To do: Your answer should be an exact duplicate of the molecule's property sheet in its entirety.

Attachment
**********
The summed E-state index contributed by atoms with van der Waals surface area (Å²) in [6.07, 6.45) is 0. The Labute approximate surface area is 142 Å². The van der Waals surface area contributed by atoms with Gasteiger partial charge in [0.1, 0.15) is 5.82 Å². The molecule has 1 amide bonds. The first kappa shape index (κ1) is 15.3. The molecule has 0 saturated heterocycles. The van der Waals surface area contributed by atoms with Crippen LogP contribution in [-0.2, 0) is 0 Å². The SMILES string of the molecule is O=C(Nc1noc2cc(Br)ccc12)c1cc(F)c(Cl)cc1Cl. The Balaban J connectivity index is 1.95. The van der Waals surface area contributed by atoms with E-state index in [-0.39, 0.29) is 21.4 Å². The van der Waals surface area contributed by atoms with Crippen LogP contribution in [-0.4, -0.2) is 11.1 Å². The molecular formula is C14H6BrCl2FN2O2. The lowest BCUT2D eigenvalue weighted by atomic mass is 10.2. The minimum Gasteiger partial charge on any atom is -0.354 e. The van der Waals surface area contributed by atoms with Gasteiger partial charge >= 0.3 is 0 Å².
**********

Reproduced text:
The summed E-state index contributed by atoms with van der Waals surface area (Å²) in [6.07, 6.45) is 0. The Labute approximate surface area is 142 Å². The van der Waals surface area contributed by atoms with Gasteiger partial charge in [0.1, 0.15) is 5.82 Å². The molecule has 1 amide bonds. The first kappa shape index (κ1) is 15.3. The molecule has 0 saturated heterocycles. The van der Waals surface area contributed by atoms with Crippen LogP contribution in [-0.2, 0) is 0 Å². The SMILES string of the molecule is O=C(Nc1noc2cc(Br)ccc12)c1cc(F)c(Cl)cc1Cl. The Balaban J connectivity index is 1.95. The van der Waals surface area contributed by atoms with E-state index in [-0.39, 0.29) is 21.4 Å². The van der Waals surface area contributed by atoms with Crippen LogP contribution in [-0.4, -0.2) is 11.1 Å². The molecular formula is C14H6BrCl2FN2O2. The lowest BCUT2D eigenvalue weighted by atomic mass is 10.2. The minimum Gasteiger partial charge on any atom is -0.354 e. The van der Waals surface area contributed by atoms with Gasteiger partial charge >= 0.3 is 0 Å².